What is the sound of outstanding law firm client service?
That’s a rhetorical question inspired by a Wall Street Journal article today, The Search for Sweet Sounds That Sell, which holds hidden lessons for law firms.
It describes how makers of consumer product goods invest heavily to engineer the sounds products make when opened or during use. “Subtle auditory cues can make a big difference to shoppers choosing from several brands, companies say.” Clinique tested “40 prototypes of inner parts of the mascara” so that it would make the right sound when twisted shut. Frito-lay had to pull environmentally friendly packaging of SunChips off the market because consumers did not like the noise it made when opening. A Sharpie has to make exactly the right sound. The list goes on.
The relevance to law firms? Most consumer goods are mature products. Makers invest in both product formulation and package design. Sound, smell, and package design matter - a lot.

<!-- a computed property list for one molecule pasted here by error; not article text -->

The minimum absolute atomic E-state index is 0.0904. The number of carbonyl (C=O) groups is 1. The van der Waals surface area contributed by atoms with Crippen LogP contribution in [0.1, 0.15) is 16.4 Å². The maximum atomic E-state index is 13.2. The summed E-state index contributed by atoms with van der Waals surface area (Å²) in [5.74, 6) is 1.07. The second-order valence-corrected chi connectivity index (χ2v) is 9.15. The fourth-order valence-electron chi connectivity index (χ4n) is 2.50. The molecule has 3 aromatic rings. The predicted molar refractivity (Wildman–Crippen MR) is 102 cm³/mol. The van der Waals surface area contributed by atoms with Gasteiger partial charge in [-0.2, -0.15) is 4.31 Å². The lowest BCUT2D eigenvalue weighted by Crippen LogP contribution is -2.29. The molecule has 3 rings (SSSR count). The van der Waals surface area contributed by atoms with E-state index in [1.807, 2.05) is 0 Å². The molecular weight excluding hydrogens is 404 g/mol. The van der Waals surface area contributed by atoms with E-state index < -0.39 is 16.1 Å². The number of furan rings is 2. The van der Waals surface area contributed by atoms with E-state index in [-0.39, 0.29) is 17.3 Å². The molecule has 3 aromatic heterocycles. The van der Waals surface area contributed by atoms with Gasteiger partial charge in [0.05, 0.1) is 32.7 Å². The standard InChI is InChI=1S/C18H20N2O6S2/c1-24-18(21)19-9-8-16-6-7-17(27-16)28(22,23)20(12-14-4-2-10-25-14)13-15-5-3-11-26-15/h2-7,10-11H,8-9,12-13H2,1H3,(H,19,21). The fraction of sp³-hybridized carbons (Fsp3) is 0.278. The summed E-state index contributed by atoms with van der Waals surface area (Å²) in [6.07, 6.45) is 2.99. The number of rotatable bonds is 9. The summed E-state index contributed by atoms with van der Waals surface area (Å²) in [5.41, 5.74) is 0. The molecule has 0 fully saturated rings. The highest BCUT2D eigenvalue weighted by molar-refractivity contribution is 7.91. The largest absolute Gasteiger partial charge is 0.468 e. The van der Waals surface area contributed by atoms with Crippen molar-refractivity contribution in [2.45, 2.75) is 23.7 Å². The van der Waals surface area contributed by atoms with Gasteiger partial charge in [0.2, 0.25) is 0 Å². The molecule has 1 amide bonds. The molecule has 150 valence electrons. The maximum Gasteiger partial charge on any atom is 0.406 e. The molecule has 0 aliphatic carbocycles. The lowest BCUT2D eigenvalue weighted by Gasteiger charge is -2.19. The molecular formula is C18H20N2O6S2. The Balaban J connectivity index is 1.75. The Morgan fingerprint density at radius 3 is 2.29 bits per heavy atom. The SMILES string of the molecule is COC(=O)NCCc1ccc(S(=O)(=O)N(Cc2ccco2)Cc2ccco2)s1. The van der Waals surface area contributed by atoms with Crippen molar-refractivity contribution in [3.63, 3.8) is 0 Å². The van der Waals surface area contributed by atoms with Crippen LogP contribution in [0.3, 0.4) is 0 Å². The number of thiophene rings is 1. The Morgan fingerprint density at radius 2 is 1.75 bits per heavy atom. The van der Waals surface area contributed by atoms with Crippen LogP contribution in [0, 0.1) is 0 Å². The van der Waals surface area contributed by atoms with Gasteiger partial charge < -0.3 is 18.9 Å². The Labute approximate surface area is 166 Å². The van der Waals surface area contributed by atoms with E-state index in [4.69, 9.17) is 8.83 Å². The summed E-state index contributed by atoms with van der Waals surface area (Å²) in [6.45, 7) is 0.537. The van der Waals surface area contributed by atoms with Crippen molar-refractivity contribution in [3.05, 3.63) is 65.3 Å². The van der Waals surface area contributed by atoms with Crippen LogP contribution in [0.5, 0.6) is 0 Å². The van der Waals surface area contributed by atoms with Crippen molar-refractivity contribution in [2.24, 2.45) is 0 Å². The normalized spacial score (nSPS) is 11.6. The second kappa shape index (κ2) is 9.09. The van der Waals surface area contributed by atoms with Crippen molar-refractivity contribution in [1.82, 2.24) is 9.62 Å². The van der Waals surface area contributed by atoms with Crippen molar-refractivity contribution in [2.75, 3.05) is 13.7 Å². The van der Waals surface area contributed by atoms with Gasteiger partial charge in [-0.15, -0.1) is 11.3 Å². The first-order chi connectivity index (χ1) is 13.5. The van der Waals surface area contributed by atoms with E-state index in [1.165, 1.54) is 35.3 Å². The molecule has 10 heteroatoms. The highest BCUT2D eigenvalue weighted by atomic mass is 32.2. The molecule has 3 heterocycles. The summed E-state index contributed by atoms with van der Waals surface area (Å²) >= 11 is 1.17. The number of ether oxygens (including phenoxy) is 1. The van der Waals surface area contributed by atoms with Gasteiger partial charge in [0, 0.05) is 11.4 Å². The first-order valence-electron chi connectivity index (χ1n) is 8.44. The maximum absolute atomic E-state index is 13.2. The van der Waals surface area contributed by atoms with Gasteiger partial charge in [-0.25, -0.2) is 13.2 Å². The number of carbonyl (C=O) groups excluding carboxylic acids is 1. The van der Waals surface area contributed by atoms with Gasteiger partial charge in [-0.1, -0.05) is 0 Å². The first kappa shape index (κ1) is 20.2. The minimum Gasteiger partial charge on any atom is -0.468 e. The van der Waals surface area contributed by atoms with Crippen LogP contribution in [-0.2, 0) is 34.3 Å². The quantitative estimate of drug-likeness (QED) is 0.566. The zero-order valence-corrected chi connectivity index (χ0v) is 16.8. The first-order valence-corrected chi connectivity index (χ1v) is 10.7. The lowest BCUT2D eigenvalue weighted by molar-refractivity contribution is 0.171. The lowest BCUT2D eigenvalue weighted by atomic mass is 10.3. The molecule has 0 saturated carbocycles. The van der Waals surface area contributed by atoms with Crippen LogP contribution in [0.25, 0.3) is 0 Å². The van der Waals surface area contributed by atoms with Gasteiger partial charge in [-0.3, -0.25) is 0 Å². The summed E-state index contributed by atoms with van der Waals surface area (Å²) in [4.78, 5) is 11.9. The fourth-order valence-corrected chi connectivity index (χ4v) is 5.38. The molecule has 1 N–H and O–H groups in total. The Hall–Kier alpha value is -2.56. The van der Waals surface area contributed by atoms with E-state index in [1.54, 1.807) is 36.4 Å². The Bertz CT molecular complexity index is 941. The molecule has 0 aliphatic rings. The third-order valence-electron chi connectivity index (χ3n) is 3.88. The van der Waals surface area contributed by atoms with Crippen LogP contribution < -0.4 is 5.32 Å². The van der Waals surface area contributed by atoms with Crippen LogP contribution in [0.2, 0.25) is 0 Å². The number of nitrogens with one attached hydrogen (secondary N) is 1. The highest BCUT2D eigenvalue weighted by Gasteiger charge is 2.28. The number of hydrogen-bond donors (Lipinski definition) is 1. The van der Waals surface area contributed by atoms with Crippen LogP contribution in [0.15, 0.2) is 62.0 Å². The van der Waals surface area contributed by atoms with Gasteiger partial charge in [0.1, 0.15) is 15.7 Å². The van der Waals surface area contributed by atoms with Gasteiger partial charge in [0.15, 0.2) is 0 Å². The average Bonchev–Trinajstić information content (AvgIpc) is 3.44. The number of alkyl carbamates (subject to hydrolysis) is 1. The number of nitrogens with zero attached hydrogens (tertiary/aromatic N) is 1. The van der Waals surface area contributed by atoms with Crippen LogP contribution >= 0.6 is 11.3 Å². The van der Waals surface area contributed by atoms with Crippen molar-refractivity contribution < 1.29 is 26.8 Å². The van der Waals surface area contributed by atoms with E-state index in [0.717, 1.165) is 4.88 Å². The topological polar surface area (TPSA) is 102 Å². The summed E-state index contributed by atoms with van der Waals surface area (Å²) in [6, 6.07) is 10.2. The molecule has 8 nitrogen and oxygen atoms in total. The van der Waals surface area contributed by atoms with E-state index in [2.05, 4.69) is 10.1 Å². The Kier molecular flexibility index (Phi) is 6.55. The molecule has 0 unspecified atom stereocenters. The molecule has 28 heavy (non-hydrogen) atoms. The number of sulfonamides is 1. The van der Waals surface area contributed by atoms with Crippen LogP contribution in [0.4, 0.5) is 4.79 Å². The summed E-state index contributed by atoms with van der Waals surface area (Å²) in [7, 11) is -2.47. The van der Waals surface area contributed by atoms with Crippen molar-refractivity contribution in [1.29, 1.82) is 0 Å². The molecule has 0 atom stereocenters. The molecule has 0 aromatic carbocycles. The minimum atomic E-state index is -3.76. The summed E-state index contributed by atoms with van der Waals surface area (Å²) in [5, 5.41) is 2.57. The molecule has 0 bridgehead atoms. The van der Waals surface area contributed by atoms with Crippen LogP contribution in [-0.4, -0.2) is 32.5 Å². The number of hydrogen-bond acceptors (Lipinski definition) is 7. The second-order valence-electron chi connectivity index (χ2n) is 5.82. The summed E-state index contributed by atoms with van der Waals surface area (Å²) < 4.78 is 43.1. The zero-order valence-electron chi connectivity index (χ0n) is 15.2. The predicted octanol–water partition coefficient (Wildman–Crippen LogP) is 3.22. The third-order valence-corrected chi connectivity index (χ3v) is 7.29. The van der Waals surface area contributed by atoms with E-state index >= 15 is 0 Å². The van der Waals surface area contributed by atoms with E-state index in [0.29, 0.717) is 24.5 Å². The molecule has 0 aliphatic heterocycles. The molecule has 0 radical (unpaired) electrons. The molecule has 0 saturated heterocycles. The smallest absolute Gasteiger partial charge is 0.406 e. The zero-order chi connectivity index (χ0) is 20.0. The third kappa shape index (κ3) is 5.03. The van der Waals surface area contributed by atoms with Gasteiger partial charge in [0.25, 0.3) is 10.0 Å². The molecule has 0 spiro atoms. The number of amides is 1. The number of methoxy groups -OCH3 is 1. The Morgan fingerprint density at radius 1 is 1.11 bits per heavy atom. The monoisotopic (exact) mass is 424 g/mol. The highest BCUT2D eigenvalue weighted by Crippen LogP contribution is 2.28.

I have bad news for law firms: you increasingly look like the makers of consumer goods. You operate a mature business in a slow-growing market where providers compete furiously for
consumers clients. Too many lawyers think that product formulation quality legal advice is the only that counts.
Smart lawyers and firms understand that clients also care about packaging and delivery. Client service may not have a sounds but it does have many service delivery attributes. These include responsiveness, transparency, attitude, pricing, and company / industry knowledge.
Investments in pricing, legal project management, technology, knowledge management, and alternative resourcing mean as much if not more to improving service delivery and client experience than they do to legal work. How long before law firms invest in labs to test out different approaches to service delivery?